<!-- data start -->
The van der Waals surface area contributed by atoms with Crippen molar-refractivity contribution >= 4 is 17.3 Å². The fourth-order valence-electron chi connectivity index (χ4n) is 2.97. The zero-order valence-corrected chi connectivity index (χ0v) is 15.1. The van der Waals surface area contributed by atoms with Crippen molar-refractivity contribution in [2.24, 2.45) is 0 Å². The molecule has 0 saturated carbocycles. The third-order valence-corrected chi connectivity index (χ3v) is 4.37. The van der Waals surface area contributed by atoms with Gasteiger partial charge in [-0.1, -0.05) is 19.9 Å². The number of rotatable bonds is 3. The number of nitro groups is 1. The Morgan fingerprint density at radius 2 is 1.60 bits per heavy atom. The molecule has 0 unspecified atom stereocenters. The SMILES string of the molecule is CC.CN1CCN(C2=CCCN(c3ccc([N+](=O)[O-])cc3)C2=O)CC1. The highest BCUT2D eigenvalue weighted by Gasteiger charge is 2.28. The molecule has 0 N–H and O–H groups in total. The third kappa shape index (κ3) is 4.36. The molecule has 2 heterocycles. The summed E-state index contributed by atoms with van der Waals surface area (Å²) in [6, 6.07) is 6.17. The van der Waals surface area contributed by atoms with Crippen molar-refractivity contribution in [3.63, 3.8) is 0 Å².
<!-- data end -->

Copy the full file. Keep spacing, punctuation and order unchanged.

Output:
The van der Waals surface area contributed by atoms with Crippen molar-refractivity contribution >= 4 is 17.3 Å². The fourth-order valence-electron chi connectivity index (χ4n) is 2.97. The zero-order valence-corrected chi connectivity index (χ0v) is 15.1. The van der Waals surface area contributed by atoms with Crippen molar-refractivity contribution in [2.24, 2.45) is 0 Å². The molecule has 0 saturated carbocycles. The third-order valence-corrected chi connectivity index (χ3v) is 4.37. The van der Waals surface area contributed by atoms with Gasteiger partial charge in [-0.1, -0.05) is 19.9 Å². The number of rotatable bonds is 3. The number of nitro groups is 1. The Morgan fingerprint density at radius 2 is 1.60 bits per heavy atom. The molecule has 0 unspecified atom stereocenters. The SMILES string of the molecule is CC.CN1CCN(C2=CCCN(c3ccc([N+](=O)[O-])cc3)C2=O)CC1. The highest BCUT2D eigenvalue weighted by Gasteiger charge is 2.28. The molecule has 0 N–H and O–H groups in total. The third kappa shape index (κ3) is 4.36. The molecule has 2 heterocycles. The summed E-state index contributed by atoms with van der Waals surface area (Å²) in [6, 6.07) is 6.17. The van der Waals surface area contributed by atoms with Crippen molar-refractivity contribution in [3.63, 3.8) is 0 Å².